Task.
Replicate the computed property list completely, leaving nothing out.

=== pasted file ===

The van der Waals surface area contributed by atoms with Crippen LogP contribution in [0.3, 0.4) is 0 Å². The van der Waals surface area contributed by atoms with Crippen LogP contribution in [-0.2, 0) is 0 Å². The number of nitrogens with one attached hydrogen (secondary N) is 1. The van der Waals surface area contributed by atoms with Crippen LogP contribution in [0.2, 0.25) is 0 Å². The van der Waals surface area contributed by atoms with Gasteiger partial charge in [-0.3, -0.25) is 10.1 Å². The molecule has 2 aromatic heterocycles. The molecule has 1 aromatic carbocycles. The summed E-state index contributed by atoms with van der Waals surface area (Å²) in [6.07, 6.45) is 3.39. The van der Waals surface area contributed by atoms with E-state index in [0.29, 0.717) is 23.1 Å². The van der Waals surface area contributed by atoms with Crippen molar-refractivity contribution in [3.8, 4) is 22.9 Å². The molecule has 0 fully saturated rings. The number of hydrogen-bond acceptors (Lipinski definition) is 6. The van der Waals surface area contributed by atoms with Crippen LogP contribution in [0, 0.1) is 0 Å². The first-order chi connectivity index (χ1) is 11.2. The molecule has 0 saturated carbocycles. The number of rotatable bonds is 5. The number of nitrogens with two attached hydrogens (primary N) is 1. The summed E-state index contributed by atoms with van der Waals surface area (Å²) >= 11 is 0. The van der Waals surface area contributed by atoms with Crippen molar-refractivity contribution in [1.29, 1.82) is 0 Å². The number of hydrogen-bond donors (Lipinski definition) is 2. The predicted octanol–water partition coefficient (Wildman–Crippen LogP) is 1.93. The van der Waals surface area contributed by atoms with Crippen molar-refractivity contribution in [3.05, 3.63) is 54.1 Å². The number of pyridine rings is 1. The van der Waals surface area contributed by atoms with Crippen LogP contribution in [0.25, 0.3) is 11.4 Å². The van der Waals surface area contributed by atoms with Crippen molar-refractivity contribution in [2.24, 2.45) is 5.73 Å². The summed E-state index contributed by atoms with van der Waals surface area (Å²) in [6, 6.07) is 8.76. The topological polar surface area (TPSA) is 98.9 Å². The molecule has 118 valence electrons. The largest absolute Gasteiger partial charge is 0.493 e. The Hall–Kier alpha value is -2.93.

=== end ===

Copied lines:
The van der Waals surface area contributed by atoms with Crippen LogP contribution in [0.3, 0.4) is 0 Å². The van der Waals surface area contributed by atoms with Crippen LogP contribution in [-0.2, 0) is 0 Å². The number of nitrogens with one attached hydrogen (secondary N) is 1. The van der Waals surface area contributed by atoms with Crippen LogP contribution in [0.2, 0.25) is 0 Å². The van der Waals surface area contributed by atoms with Gasteiger partial charge in [-0.3, -0.25) is 10.1 Å². The molecule has 2 aromatic heterocycles. The molecule has 1 aromatic carbocycles. The summed E-state index contributed by atoms with van der Waals surface area (Å²) in [6.07, 6.45) is 3.39. The van der Waals surface area contributed by atoms with E-state index in [0.29, 0.717) is 23.1 Å². The van der Waals surface area contributed by atoms with Crippen molar-refractivity contribution in [3.8, 4) is 22.9 Å². The molecule has 0 fully saturated rings. The number of hydrogen-bond acceptors (Lipinski definition) is 6. The van der Waals surface area contributed by atoms with Crippen LogP contribution in [0, 0.1) is 0 Å². The first-order chi connectivity index (χ1) is 11.2. The molecule has 0 saturated carbocycles. The number of rotatable bonds is 5. The number of nitrogens with two attached hydrogens (primary N) is 1. The summed E-state index contributed by atoms with van der Waals surface area (Å²) >= 11 is 0. The van der Waals surface area contributed by atoms with Crippen molar-refractivity contribution in [1.29, 1.82) is 0 Å². The number of hydrogen-bond donors (Lipinski definition) is 2. The predicted octanol–water partition coefficient (Wildman–Crippen LogP) is 1.93. The van der Waals surface area contributed by atoms with Crippen molar-refractivity contribution in [3.05, 3.63) is 54.1 Å². The number of pyridine rings is 1. The van der Waals surface area contributed by atoms with Crippen LogP contribution in [0.25, 0.3) is 11.4 Å². The van der Waals surface area contributed by atoms with Crippen molar-refractivity contribution in [2.24, 2.45) is 5.73 Å². The summed E-state index contributed by atoms with van der Waals surface area (Å²) in [6, 6.07) is 8.76. The topological polar surface area (TPSA) is 98.9 Å². The molecule has 118 valence electrons. The largest absolute Gasteiger partial charge is 0.493 e. The Hall–Kier alpha value is -2.93.